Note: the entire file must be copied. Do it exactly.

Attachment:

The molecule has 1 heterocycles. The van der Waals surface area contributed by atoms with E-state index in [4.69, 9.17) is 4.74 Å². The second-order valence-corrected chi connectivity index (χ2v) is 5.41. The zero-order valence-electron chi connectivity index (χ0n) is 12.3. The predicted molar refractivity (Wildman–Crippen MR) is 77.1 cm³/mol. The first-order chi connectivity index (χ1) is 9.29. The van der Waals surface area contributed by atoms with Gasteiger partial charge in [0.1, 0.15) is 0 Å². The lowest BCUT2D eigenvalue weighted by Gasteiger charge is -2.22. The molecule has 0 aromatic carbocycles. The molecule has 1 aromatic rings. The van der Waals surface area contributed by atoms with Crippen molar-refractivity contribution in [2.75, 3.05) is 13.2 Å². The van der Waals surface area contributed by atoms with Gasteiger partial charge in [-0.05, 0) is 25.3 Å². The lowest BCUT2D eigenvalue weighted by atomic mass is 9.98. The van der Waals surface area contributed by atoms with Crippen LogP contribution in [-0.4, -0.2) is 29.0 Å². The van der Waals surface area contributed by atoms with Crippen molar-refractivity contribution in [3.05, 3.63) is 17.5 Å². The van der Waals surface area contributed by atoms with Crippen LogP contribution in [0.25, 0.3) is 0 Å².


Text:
The molecule has 1 heterocycles. The van der Waals surface area contributed by atoms with E-state index in [4.69, 9.17) is 4.74 Å². The second-order valence-corrected chi connectivity index (χ2v) is 5.41. The zero-order valence-electron chi connectivity index (χ0n) is 12.3. The predicted molar refractivity (Wildman–Crippen MR) is 77.1 cm³/mol. The first-order chi connectivity index (χ1) is 9.29. The van der Waals surface area contributed by atoms with Gasteiger partial charge in [0.1, 0.15) is 0 Å². The lowest BCUT2D eigenvalue weighted by Gasteiger charge is -2.22. The molecule has 0 aromatic carbocycles. The molecule has 1 aromatic rings. The van der Waals surface area contributed by atoms with Crippen molar-refractivity contribution in [2.75, 3.05) is 13.2 Å². The van der Waals surface area contributed by atoms with Gasteiger partial charge in [-0.05, 0) is 25.3 Å². The lowest BCUT2D eigenvalue weighted by atomic mass is 9.98. The van der Waals surface area contributed by atoms with Crippen LogP contribution in [-0.4, -0.2) is 29.0 Å². The van der Waals surface area contributed by atoms with Crippen molar-refractivity contribution in [3.05, 3.63) is 17.5 Å². The van der Waals surface area contributed by atoms with Crippen LogP contribution in [0.25, 0.3) is 0 Å².